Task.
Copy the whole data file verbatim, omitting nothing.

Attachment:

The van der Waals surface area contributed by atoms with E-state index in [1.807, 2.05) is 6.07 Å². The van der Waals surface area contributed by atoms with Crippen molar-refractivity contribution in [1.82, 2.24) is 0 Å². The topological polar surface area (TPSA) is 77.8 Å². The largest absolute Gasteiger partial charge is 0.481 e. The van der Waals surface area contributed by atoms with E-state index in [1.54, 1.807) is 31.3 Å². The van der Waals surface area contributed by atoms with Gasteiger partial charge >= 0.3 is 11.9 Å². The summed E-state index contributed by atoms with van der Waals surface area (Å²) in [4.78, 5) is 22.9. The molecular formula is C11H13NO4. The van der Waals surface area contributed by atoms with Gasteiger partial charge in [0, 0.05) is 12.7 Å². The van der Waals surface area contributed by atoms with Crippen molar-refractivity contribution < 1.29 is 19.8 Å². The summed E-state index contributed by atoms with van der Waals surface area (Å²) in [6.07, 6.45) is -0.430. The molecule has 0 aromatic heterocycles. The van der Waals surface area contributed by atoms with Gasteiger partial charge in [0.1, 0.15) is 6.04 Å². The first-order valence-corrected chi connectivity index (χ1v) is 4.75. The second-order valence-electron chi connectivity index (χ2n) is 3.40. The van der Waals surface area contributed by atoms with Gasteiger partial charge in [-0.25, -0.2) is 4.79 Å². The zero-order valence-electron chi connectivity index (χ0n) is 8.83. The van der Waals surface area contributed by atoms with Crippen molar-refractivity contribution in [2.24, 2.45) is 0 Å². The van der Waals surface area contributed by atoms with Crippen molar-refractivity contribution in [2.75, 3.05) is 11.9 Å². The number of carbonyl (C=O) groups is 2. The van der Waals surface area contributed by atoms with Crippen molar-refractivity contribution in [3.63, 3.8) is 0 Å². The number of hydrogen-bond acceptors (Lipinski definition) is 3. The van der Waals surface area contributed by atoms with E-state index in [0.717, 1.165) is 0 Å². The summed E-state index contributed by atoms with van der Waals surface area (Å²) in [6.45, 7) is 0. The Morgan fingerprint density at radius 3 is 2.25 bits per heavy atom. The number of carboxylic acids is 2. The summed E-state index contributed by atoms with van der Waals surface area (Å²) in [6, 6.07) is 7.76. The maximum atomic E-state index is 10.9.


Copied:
The van der Waals surface area contributed by atoms with E-state index in [1.807, 2.05) is 6.07 Å². The van der Waals surface area contributed by atoms with Crippen molar-refractivity contribution in [1.82, 2.24) is 0 Å². The topological polar surface area (TPSA) is 77.8 Å². The largest absolute Gasteiger partial charge is 0.481 e. The van der Waals surface area contributed by atoms with E-state index in [1.54, 1.807) is 31.3 Å². The van der Waals surface area contributed by atoms with Gasteiger partial charge >= 0.3 is 11.9 Å². The summed E-state index contributed by atoms with van der Waals surface area (Å²) in [4.78, 5) is 22.9. The molecular formula is C11H13NO4. The van der Waals surface area contributed by atoms with Gasteiger partial charge in [0, 0.05) is 12.7 Å². The van der Waals surface area contributed by atoms with Crippen molar-refractivity contribution < 1.29 is 19.8 Å². The summed E-state index contributed by atoms with van der Waals surface area (Å²) in [6.07, 6.45) is -0.430. The molecule has 0 aromatic heterocycles. The van der Waals surface area contributed by atoms with Gasteiger partial charge in [0.1, 0.15) is 6.04 Å². The first-order valence-corrected chi connectivity index (χ1v) is 4.75. The second-order valence-electron chi connectivity index (χ2n) is 3.40. The van der Waals surface area contributed by atoms with Gasteiger partial charge in [-0.25, -0.2) is 4.79 Å². The zero-order valence-electron chi connectivity index (χ0n) is 8.83. The van der Waals surface area contributed by atoms with Crippen molar-refractivity contribution in [2.24, 2.45) is 0 Å². The van der Waals surface area contributed by atoms with Crippen molar-refractivity contribution in [2.75, 3.05) is 11.9 Å². The number of carbonyl (C=O) groups is 2. The van der Waals surface area contributed by atoms with Crippen molar-refractivity contribution in [3.63, 3.8) is 0 Å². The number of hydrogen-bond acceptors (Lipinski definition) is 3. The van der Waals surface area contributed by atoms with E-state index in [0.717, 1.165) is 0 Å². The summed E-state index contributed by atoms with van der Waals surface area (Å²) in [6.45, 7) is 0. The Morgan fingerprint density at radius 3 is 2.25 bits per heavy atom. The number of carboxylic acids is 2. The summed E-state index contributed by atoms with van der Waals surface area (Å²) in [6, 6.07) is 7.76. The maximum atomic E-state index is 10.9.